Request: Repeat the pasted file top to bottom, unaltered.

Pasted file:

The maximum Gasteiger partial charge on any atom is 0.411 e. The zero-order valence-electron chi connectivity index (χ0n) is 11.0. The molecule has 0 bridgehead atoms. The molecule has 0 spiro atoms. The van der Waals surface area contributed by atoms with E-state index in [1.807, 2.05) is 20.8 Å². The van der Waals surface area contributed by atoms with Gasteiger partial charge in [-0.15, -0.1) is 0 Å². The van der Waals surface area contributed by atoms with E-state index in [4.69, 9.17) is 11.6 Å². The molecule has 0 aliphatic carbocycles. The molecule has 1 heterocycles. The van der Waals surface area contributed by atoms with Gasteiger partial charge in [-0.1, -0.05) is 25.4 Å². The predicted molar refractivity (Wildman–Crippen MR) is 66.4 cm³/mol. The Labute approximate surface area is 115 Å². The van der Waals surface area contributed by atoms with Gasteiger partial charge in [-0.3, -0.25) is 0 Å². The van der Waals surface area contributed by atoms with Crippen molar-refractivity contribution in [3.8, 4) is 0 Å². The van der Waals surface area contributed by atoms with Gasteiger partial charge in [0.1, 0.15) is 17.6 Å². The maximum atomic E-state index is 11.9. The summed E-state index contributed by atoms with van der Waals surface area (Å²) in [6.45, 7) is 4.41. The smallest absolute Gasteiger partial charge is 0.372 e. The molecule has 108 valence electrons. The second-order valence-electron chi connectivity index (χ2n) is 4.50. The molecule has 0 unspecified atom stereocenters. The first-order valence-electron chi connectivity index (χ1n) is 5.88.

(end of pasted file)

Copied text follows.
The maximum Gasteiger partial charge on any atom is 0.411 e. The zero-order valence-electron chi connectivity index (χ0n) is 11.0. The molecule has 0 bridgehead atoms. The molecule has 0 spiro atoms. The van der Waals surface area contributed by atoms with E-state index in [1.807, 2.05) is 20.8 Å². The van der Waals surface area contributed by atoms with Gasteiger partial charge in [-0.15, -0.1) is 0 Å². The van der Waals surface area contributed by atoms with E-state index in [4.69, 9.17) is 11.6 Å². The molecule has 0 aliphatic carbocycles. The molecule has 1 heterocycles. The van der Waals surface area contributed by atoms with Gasteiger partial charge in [-0.1, -0.05) is 25.4 Å². The predicted molar refractivity (Wildman–Crippen MR) is 66.4 cm³/mol. The Labute approximate surface area is 115 Å². The van der Waals surface area contributed by atoms with Gasteiger partial charge in [-0.3, -0.25) is 0 Å². The van der Waals surface area contributed by atoms with Crippen molar-refractivity contribution in [3.8, 4) is 0 Å². The van der Waals surface area contributed by atoms with Gasteiger partial charge in [0.1, 0.15) is 17.6 Å². The maximum atomic E-state index is 11.9. The summed E-state index contributed by atoms with van der Waals surface area (Å²) in [6.45, 7) is 4.41. The smallest absolute Gasteiger partial charge is 0.372 e. The molecule has 108 valence electrons. The second-order valence-electron chi connectivity index (χ2n) is 4.50. The molecule has 0 unspecified atom stereocenters. The first-order valence-electron chi connectivity index (χ1n) is 5.88.